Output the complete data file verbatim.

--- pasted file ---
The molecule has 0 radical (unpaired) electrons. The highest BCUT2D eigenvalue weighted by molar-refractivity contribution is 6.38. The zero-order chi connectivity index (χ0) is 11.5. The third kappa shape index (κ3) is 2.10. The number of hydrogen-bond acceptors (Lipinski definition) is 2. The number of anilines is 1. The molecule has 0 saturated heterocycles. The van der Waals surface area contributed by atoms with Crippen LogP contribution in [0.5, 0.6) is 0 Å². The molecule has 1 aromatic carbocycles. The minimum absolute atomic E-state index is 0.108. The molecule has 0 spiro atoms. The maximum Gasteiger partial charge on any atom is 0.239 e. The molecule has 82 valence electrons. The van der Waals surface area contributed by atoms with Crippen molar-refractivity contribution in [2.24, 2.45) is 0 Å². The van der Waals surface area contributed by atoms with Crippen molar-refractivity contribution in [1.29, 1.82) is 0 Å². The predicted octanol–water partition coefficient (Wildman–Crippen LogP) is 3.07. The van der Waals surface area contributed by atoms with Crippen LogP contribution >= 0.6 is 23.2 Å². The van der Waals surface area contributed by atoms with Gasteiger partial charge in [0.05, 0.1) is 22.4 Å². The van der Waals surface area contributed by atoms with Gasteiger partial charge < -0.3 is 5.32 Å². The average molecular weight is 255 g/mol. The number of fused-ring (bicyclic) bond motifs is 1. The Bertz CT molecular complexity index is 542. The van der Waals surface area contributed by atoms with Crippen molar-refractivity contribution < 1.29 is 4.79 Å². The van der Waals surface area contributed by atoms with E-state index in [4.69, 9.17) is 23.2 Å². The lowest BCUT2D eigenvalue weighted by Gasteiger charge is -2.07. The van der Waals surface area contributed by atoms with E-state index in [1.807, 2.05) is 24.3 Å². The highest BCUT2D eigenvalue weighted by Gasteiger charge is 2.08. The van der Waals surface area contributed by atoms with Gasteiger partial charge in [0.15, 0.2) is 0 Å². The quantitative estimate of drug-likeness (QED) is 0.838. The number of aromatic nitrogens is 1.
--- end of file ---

The molecule has 0 radical (unpaired) electrons. The highest BCUT2D eigenvalue weighted by molar-refractivity contribution is 6.38. The zero-order chi connectivity index (χ0) is 11.5. The third kappa shape index (κ3) is 2.10. The number of hydrogen-bond acceptors (Lipinski definition) is 2. The number of anilines is 1. The molecule has 0 saturated heterocycles. The van der Waals surface area contributed by atoms with Crippen LogP contribution in [0.5, 0.6) is 0 Å². The molecule has 1 aromatic carbocycles. The minimum absolute atomic E-state index is 0.108. The molecule has 0 spiro atoms. The maximum Gasteiger partial charge on any atom is 0.239 e. The molecule has 82 valence electrons. The van der Waals surface area contributed by atoms with Crippen molar-refractivity contribution in [2.24, 2.45) is 0 Å². The van der Waals surface area contributed by atoms with Crippen molar-refractivity contribution in [1.29, 1.82) is 0 Å². The predicted octanol–water partition coefficient (Wildman–Crippen LogP) is 3.07. The van der Waals surface area contributed by atoms with Crippen LogP contribution >= 0.6 is 23.2 Å². The van der Waals surface area contributed by atoms with Gasteiger partial charge in [0.05, 0.1) is 22.4 Å². The van der Waals surface area contributed by atoms with Gasteiger partial charge < -0.3 is 5.32 Å². The average molecular weight is 255 g/mol. The number of fused-ring (bicyclic) bond motifs is 1. The Bertz CT molecular complexity index is 542. The van der Waals surface area contributed by atoms with Crippen molar-refractivity contribution < 1.29 is 4.79 Å². The van der Waals surface area contributed by atoms with E-state index in [4.69, 9.17) is 23.2 Å². The lowest BCUT2D eigenvalue weighted by Gasteiger charge is -2.07. The van der Waals surface area contributed by atoms with E-state index in [1.807, 2.05) is 24.3 Å². The highest BCUT2D eigenvalue weighted by Gasteiger charge is 2.08. The van der Waals surface area contributed by atoms with Gasteiger partial charge in [0.15, 0.2) is 0 Å². The quantitative estimate of drug-likeness (QED) is 0.838. The number of aromatic nitrogens is 1.